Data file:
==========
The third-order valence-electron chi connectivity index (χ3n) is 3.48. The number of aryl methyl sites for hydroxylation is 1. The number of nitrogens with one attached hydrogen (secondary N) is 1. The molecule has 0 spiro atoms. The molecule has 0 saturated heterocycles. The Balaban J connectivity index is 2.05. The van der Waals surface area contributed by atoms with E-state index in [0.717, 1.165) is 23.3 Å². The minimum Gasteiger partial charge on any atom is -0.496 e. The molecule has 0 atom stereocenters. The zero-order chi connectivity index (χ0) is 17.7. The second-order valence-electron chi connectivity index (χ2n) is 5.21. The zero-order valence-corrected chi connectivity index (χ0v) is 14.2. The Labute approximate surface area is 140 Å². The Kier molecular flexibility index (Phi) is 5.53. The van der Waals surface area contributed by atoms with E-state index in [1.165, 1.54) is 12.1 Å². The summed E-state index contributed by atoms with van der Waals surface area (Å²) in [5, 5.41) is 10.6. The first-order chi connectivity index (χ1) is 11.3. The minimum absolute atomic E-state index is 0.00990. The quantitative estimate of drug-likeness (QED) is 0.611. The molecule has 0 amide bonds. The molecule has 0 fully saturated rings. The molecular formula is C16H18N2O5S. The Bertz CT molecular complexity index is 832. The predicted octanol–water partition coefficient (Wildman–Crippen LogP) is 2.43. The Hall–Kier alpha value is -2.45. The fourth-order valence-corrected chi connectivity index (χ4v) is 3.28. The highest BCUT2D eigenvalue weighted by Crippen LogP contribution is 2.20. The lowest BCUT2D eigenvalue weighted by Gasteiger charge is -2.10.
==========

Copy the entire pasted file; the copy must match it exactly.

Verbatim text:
The third-order valence-electron chi connectivity index (χ3n) is 3.48. The number of aryl methyl sites for hydroxylation is 1. The number of nitrogens with one attached hydrogen (secondary N) is 1. The molecule has 0 spiro atoms. The molecule has 0 saturated heterocycles. The Balaban J connectivity index is 2.05. The van der Waals surface area contributed by atoms with E-state index in [0.717, 1.165) is 23.3 Å². The minimum Gasteiger partial charge on any atom is -0.496 e. The molecule has 0 atom stereocenters. The zero-order chi connectivity index (χ0) is 17.7. The second-order valence-electron chi connectivity index (χ2n) is 5.21. The zero-order valence-corrected chi connectivity index (χ0v) is 14.2. The Labute approximate surface area is 140 Å². The Kier molecular flexibility index (Phi) is 5.53. The van der Waals surface area contributed by atoms with E-state index in [1.165, 1.54) is 12.1 Å². The summed E-state index contributed by atoms with van der Waals surface area (Å²) in [5, 5.41) is 10.6. The first-order chi connectivity index (χ1) is 11.3. The minimum absolute atomic E-state index is 0.00990. The quantitative estimate of drug-likeness (QED) is 0.611. The molecule has 0 amide bonds. The molecule has 0 fully saturated rings. The molecular formula is C16H18N2O5S. The Bertz CT molecular complexity index is 832. The predicted octanol–water partition coefficient (Wildman–Crippen LogP) is 2.43. The Hall–Kier alpha value is -2.45. The fourth-order valence-corrected chi connectivity index (χ4v) is 3.28. The highest BCUT2D eigenvalue weighted by Crippen LogP contribution is 2.20. The lowest BCUT2D eigenvalue weighted by Gasteiger charge is -2.10.